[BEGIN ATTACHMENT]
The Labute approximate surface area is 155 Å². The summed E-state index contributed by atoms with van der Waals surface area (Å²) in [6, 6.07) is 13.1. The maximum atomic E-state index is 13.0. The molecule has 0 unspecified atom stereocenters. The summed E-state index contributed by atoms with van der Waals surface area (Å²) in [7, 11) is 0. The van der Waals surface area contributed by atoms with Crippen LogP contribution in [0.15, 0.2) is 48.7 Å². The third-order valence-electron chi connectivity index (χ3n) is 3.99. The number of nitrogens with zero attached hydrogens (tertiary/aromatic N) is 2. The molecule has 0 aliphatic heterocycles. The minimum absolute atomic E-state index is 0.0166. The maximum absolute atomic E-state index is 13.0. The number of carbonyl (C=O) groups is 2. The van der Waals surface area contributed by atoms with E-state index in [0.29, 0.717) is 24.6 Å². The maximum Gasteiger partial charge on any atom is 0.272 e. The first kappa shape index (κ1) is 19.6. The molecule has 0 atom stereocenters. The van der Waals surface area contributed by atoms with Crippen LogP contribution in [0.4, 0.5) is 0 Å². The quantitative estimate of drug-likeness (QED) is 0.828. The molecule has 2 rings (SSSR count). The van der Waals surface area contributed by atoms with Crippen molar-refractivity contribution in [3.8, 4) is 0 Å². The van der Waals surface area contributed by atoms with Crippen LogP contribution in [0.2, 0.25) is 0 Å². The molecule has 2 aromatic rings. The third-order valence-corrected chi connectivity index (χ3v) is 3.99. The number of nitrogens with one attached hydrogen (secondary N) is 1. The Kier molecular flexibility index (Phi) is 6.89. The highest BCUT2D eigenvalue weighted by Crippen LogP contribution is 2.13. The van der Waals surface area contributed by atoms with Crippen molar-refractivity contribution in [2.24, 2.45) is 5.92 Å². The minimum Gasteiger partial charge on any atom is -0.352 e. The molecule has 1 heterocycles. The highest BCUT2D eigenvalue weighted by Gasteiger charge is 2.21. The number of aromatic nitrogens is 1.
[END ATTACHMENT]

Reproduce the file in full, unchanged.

The Labute approximate surface area is 155 Å². The summed E-state index contributed by atoms with van der Waals surface area (Å²) in [6, 6.07) is 13.1. The maximum atomic E-state index is 13.0. The molecule has 0 unspecified atom stereocenters. The summed E-state index contributed by atoms with van der Waals surface area (Å²) in [7, 11) is 0. The van der Waals surface area contributed by atoms with Crippen LogP contribution in [0.15, 0.2) is 48.7 Å². The third-order valence-electron chi connectivity index (χ3n) is 3.99. The number of nitrogens with zero attached hydrogens (tertiary/aromatic N) is 2. The molecule has 0 aliphatic heterocycles. The minimum absolute atomic E-state index is 0.0166. The maximum absolute atomic E-state index is 13.0. The number of carbonyl (C=O) groups is 2. The van der Waals surface area contributed by atoms with E-state index in [0.29, 0.717) is 24.6 Å². The maximum Gasteiger partial charge on any atom is 0.272 e. The first kappa shape index (κ1) is 19.6. The molecule has 0 atom stereocenters. The van der Waals surface area contributed by atoms with Crippen LogP contribution in [0.4, 0.5) is 0 Å². The quantitative estimate of drug-likeness (QED) is 0.828. The molecule has 2 rings (SSSR count). The van der Waals surface area contributed by atoms with Crippen molar-refractivity contribution in [3.8, 4) is 0 Å². The van der Waals surface area contributed by atoms with Crippen LogP contribution in [0.2, 0.25) is 0 Å². The molecule has 2 aromatic rings. The third-order valence-corrected chi connectivity index (χ3v) is 3.99. The number of nitrogens with one attached hydrogen (secondary N) is 1. The Kier molecular flexibility index (Phi) is 6.89. The highest BCUT2D eigenvalue weighted by Crippen LogP contribution is 2.13. The van der Waals surface area contributed by atoms with Crippen molar-refractivity contribution in [2.24, 2.45) is 5.92 Å². The minimum Gasteiger partial charge on any atom is -0.352 e. The molecule has 1 heterocycles. The highest BCUT2D eigenvalue weighted by Gasteiger charge is 2.21. The number of aromatic nitrogens is 1.